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Bevacizumab for Renal Cell Carcinoma, Glioblastoma, and Other Solid Tumors

Bevacizumab for Renal Cell Carcinoma, Glioblastoma, and Other Solid Tumors

Renal cell carcinoma
In July 2009, the US Food and Drug Administration (FDA) granted approval for use of the vascular endothelial growth factor (VEGF) inhibitor bevacizumab (Avastin) in combination with interferon alfa for treatment of patients with metastatic renal cell carcinoma (RCC). Approval was based on results from the BO17705 trial, which demonstrated a 5-month improvement in median progression-free survival (PFS) in the patients treated with bevacizumab.[1] In addition, there were positive published results from the Cancer and Leukemia Group B (CALGB) 90206 trial, a randomized, open-label North American study of bevacizumab plus interferon alfa-2b compared with interferon alfa-2b alone in patients with metastatic RCC. CALGB investigators reported a median progression-free survival (PFS) time of 8.4 months for patients treated with the bevacizumab combination, compared with a PFS time of 4.9 months for patients who received single-agent interferon alfa-2b. An overall survival improvement was not observed.[1] Toxicity with combined bevacizumab and interferon alfa-2b was increased and more severe compared with interferon alfa-2b alone.[2] Proteinuria occurred in 20% of patients with a median onset of 5.6 months, and median time to resolution was 6.1 months.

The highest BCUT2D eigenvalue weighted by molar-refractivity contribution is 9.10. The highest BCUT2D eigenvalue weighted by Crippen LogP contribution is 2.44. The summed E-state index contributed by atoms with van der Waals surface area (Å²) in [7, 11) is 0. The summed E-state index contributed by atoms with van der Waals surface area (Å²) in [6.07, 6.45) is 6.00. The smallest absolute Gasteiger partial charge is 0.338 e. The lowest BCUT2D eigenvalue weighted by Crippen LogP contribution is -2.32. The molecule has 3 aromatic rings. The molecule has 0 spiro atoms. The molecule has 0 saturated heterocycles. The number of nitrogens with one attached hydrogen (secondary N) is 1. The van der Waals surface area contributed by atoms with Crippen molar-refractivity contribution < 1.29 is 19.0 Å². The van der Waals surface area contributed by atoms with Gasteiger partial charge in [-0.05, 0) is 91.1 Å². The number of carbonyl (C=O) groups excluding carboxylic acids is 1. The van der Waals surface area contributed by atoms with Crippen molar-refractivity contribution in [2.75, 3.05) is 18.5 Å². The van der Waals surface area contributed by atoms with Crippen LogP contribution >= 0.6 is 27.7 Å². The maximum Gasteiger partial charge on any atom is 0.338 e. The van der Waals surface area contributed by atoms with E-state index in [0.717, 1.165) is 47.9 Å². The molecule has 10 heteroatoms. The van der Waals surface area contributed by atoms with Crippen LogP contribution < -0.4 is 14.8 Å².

In May 2009, the FDA approved bevacizumab as a single agent for treatment of patients with glioblastoma progressing despite treatment with other therapies. Glioblastoma multiforme tumors have a high expression of VEGF, which is produced both by the tumor and by the microenvironment, or stroma. While this overexpression is associated with a poor prognosis, it also provides a target that can be blocked by bevacizumab.[1]

Approval of bevacizumab for use in selected patients with glioblastoma was based on the results of two single-arm trials, AVF3708g and NCI 06-C-0064E, that showed durable objective responses to treatment including this drug. AVF3708g was an open-label, randomized multicenter trial in patients previously treated with radiotherapy and temozolomide (Temodar). Patients received bevacizumab
(10 mg/kg IV) alone or with irinotecan every 2 weeks until disease progression or unacceptable toxicity was noted. Only efficacy data from the bevacizumab monotherapy arm (85 patients) were used to support drug approval.


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